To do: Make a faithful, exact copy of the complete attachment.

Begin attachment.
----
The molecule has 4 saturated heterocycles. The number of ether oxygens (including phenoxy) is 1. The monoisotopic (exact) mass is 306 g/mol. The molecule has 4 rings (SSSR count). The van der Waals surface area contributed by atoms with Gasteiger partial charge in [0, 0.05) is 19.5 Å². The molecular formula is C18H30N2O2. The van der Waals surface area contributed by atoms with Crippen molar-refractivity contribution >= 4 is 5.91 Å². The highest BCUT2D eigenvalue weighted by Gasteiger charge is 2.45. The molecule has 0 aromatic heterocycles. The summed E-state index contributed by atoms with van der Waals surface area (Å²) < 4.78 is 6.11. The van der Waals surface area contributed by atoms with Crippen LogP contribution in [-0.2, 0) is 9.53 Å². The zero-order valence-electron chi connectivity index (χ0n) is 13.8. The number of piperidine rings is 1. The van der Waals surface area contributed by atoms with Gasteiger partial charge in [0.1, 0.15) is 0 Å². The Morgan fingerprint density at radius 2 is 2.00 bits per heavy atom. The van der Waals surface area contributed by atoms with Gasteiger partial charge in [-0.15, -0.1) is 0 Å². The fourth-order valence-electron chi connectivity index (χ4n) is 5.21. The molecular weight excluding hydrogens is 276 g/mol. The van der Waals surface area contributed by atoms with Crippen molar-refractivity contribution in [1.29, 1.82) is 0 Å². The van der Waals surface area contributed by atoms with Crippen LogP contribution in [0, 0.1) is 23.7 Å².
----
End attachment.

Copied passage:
The molecule has 4 saturated heterocycles. The number of ether oxygens (including phenoxy) is 1. The monoisotopic (exact) mass is 306 g/mol. The molecule has 4 rings (SSSR count). The van der Waals surface area contributed by atoms with Gasteiger partial charge in [0, 0.05) is 19.5 Å². The molecular formula is C18H30N2O2. The van der Waals surface area contributed by atoms with Crippen molar-refractivity contribution >= 4 is 5.91 Å². The highest BCUT2D eigenvalue weighted by Gasteiger charge is 2.45. The molecule has 0 aromatic heterocycles. The summed E-state index contributed by atoms with van der Waals surface area (Å²) < 4.78 is 6.11. The van der Waals surface area contributed by atoms with Crippen LogP contribution in [-0.2, 0) is 9.53 Å². The zero-order valence-electron chi connectivity index (χ0n) is 13.8. The number of piperidine rings is 1. The van der Waals surface area contributed by atoms with Gasteiger partial charge in [0.1, 0.15) is 0 Å². The Morgan fingerprint density at radius 2 is 2.00 bits per heavy atom. The van der Waals surface area contributed by atoms with Gasteiger partial charge in [-0.15, -0.1) is 0 Å². The fourth-order valence-electron chi connectivity index (χ4n) is 5.21. The molecular weight excluding hydrogens is 276 g/mol. The van der Waals surface area contributed by atoms with Crippen molar-refractivity contribution in [1.29, 1.82) is 0 Å². The van der Waals surface area contributed by atoms with Crippen LogP contribution in [0, 0.1) is 23.7 Å².